Sometimes, the burden of being in debt can make you think that the solution has to come immediately, because you just can't bare to be in this circumstance any longer. I can attest to being in situations where I have googled outlandish things to figure out a way to get out from underneath what feels, at times, like a suffocating weight. I think here there's something to learn from surfing. One of the most important skills for a surfer is learning how to fall into the waves. The disorienting power of the ocean can make even a seasoned swimmer or wave-rider panic. So, what you have to learn is how NOT to panic. A veteran surfer knows that she and her board will eventually float upward, even in the tumbling confusion of the waves. Living with debt is getting used to the tumble. But you have to have confidence that you are going to eventually float to the top. Because there are things you can control––a budget, being thoughtful about expenses and savings, etc.––but the sense of being overwhelmed only comes from focusing on things that are OUT of your control. Don't fall into the trap of trying to fix this in the short term. Take a deep breath and fall into the waves. You'll find your way to the service soon.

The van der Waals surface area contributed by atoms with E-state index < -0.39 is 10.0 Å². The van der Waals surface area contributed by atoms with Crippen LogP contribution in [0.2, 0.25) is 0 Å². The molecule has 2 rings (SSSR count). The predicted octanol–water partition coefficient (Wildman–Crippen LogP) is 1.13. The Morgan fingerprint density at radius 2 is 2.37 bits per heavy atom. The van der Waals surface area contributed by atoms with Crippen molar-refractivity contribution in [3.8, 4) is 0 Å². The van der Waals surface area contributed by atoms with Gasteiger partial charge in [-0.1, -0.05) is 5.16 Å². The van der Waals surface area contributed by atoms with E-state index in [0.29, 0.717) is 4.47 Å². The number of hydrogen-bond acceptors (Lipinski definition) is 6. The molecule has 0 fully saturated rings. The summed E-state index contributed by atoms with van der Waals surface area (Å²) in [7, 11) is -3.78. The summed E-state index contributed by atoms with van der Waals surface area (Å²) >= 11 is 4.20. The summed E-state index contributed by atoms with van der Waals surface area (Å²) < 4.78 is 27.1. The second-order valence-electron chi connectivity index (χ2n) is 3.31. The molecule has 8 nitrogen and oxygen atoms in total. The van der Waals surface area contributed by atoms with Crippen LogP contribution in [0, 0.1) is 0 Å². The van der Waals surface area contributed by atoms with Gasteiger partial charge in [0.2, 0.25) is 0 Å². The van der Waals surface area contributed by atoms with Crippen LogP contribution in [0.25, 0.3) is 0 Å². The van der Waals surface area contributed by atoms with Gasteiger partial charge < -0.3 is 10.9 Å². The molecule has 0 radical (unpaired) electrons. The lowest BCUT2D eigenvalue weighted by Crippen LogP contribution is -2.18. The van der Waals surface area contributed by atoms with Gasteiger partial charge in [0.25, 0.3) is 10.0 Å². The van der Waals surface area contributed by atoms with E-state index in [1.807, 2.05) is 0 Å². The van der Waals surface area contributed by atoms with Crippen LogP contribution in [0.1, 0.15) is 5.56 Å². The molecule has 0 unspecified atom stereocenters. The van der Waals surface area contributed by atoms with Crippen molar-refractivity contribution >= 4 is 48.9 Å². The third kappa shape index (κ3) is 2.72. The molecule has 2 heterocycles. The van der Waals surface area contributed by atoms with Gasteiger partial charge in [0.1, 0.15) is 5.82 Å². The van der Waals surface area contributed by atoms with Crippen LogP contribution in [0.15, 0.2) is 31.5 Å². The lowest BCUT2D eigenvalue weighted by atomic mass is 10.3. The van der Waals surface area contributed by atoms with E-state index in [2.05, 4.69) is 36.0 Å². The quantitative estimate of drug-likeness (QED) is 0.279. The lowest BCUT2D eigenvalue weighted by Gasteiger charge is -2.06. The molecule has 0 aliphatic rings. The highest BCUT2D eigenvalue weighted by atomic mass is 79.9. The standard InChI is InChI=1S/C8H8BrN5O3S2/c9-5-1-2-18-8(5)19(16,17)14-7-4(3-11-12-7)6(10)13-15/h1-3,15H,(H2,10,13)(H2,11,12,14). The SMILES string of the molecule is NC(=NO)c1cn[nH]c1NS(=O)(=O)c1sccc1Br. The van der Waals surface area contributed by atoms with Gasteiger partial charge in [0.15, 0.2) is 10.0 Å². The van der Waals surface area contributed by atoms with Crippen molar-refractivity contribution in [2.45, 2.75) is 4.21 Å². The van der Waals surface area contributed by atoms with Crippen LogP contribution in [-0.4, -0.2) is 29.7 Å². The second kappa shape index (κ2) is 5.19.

Time is On Your Side

Here's the other thing about debt. Once you face it and take some of the necessary steps to defeat it, time is absolutely on your side. Even as annoying as compounded interest can be, money gets cheaper over time, and most young people become greater earners as the years go on. Now, that doesn't mean there's no struggle or that the intervening years are going to be no big deal. But the odds are in your favor once you get into the fight for real. So, if you are fighting, keep fighting. If you haven't begun to fight, now's the time to get started. Because given some patience, some internal peace of mind, some self-care and some optimism, and you'll have that dragon licked.

 

 

 

 

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David on Oct 01, 2018:

+1 for Ramsey and the TMM book, or better yet the FPU class. And no, you don't have to buy anything to get the information. You can learn all you need to know from his radio show or podcast. We've been handling our money this way for 11 years (debt free for about 4 of them) and it's caused our net worth to increase by something like 7x our gross household income. Debt is a thief. Get rid of it by any means necessary.


Mark on Sep 30, 2018:

I'm with Bruno, Thank-you Alan.


Sam on Sep 26, 2018:

If you are serious about getting rid of debt. Ready Total Money Makeover by Dave Ramsey. If you follow that, you will work your way out from under the debt. Self reflection is good, but that book gives you a plan that works. Worked for me.


bruno on Sep 25, 2018:

Great post, Allan. Thanks for sharing your perspective.